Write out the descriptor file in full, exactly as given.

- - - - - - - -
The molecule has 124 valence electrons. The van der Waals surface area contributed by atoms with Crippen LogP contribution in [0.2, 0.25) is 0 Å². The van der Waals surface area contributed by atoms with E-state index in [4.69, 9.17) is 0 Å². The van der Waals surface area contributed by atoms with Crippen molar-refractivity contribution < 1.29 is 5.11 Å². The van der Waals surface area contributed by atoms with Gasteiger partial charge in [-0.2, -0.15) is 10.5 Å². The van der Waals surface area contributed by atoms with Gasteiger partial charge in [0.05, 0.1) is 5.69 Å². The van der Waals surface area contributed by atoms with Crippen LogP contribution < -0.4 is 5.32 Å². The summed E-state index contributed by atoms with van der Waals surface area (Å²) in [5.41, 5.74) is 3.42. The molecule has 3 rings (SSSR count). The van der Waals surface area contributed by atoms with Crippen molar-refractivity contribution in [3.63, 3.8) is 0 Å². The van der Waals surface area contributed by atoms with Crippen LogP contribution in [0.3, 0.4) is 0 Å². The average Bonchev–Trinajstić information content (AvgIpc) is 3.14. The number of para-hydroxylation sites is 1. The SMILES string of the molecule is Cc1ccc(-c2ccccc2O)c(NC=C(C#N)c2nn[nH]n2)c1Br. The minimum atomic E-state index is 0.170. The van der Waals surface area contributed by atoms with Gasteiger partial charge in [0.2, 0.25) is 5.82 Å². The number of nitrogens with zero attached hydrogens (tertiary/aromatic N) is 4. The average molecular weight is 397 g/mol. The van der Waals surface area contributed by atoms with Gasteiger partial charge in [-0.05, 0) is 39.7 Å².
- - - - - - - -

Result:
The molecule has 124 valence electrons. The van der Waals surface area contributed by atoms with Crippen LogP contribution in [0.2, 0.25) is 0 Å². The van der Waals surface area contributed by atoms with E-state index in [4.69, 9.17) is 0 Å². The van der Waals surface area contributed by atoms with Crippen molar-refractivity contribution < 1.29 is 5.11 Å². The van der Waals surface area contributed by atoms with Gasteiger partial charge in [-0.2, -0.15) is 10.5 Å². The van der Waals surface area contributed by atoms with Gasteiger partial charge in [0.05, 0.1) is 5.69 Å². The van der Waals surface area contributed by atoms with Crippen LogP contribution < -0.4 is 5.32 Å². The summed E-state index contributed by atoms with van der Waals surface area (Å²) in [5.41, 5.74) is 3.42. The molecule has 3 rings (SSSR count). The van der Waals surface area contributed by atoms with Crippen molar-refractivity contribution in [3.63, 3.8) is 0 Å². The van der Waals surface area contributed by atoms with Crippen LogP contribution in [0.3, 0.4) is 0 Å². The average Bonchev–Trinajstić information content (AvgIpc) is 3.14. The number of para-hydroxylation sites is 1. The SMILES string of the molecule is Cc1ccc(-c2ccccc2O)c(NC=C(C#N)c2nn[nH]n2)c1Br. The minimum atomic E-state index is 0.170. The van der Waals surface area contributed by atoms with Gasteiger partial charge in [0.2, 0.25) is 5.82 Å². The number of nitrogens with zero attached hydrogens (tertiary/aromatic N) is 4. The average molecular weight is 397 g/mol. The van der Waals surface area contributed by atoms with Gasteiger partial charge in [-0.05, 0) is 39.7 Å².